The upward part of the coach appears to have also been designed heavier and to be more functional for transporting both passengers and cargo across rugged terrain.

The rugged Concord Coach gained a reputation of never breaking down and stayed the mainstay of companies such as Wells Fargo and The Butterfield Company who both ran commercial passenger routes.

Stagecoach routes continued up until even the early 1900s to remote areas where trains had not reached.

While train service made travel so much comfortable eliminating the main traveled stagecoach routes, it was bus service that finally took over the remote routes and would finally bring a close to the stagecoach era.

The Concord stagecoach was designed with two facing main seats and fold down seats in the middle for extra passengers.

The inside upholstery resemble the rolled and tucked leather seats and pleated head liners that were found in private carriages.

There was no glass used in the windows, instead rollup shades made of leather would be lowered and snapped down to protect passengers during inclement weather and dust storms.

The driver seat set up above the horses and was wide enough for a driver and a guard. The seat allowed a full 360° view which came in handy as stagecoaches were often easy targets for robbers.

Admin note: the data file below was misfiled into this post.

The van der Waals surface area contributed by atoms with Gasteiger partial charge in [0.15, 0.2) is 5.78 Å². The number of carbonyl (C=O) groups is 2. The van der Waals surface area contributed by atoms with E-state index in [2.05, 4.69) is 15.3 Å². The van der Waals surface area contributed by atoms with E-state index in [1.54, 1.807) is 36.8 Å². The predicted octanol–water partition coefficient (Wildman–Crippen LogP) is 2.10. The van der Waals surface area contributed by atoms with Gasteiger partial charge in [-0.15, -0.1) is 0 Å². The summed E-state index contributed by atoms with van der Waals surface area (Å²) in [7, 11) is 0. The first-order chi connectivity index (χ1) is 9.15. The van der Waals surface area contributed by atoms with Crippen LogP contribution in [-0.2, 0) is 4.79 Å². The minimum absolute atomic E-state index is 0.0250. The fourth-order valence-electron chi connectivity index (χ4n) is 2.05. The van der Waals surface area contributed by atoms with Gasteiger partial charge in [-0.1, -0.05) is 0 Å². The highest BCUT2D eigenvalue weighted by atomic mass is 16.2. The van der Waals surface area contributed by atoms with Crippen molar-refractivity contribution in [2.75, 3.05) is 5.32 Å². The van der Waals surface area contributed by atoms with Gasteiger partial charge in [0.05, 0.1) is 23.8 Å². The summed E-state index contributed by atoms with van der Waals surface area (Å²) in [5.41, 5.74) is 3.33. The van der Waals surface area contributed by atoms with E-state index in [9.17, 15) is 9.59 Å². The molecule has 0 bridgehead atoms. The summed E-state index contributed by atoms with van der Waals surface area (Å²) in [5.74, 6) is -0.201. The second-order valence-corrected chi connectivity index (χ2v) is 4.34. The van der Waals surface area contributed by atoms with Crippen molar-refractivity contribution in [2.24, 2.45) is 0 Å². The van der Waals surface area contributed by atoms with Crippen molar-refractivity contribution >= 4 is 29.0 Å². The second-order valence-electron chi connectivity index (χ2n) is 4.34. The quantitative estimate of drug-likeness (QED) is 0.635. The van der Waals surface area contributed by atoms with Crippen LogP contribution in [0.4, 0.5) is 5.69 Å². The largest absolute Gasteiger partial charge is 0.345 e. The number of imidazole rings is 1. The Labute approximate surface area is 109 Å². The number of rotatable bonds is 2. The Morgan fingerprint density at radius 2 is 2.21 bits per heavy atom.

The coaches were equipped with a leather riffle sheath and both the driver and guard would carry holstered guns.

A heavy cargo rack across the top of the coach held mail bags, strong boxes and suitcases.

A leather covered storage compartment on the back of the coach held luggage that could be damaged during inclement weather.

Both the driver and guard were exposed to all weather elements and were committed to keep the stagecoach on schedule in all but the worst travel conditions.

Stagecoaches were pulled by a team of typically four and sometimes six horses. The teams would be changed out at company owned or contracted way stations along the routes, to keep the stagecoach rolling.

Some of these stops included an Inn for the passengers and crew to have a hot meal and night’s sleep before having a hearty breakfast to start the next day’s journey.

The pictures are of an replica of Concord Stagecoach that was built by a Texas Company.

Texas produced more stagecoach business for Abbot and Downing than any other state.

The Abbot and Downing company name was later changed to just Abbot Downing Company making the most sought after stage coaches and other wagons up until 1847.

Then Abbot and Downing started separate companies both including their sons.

Abbot and his son named their company J.S and E. A. Abbott Company while Downing and his sons went by The Lewis Downing & Sons Company.

Both companies were located in Concord New Hampshire and both built the same quality Concord stage coach.

When Abbot retired in 1865 the two companies merged back to become the Abbot Downing Company.

The Concord Stagecoaches continued to enjoy their famous reputation as the companies mainstay but they also built all types of different coaches and wagons up until 1899.

Pictures are courtesy of Cottage Craft Works .com a back-to-basic online general store featuring vintage reproduction products.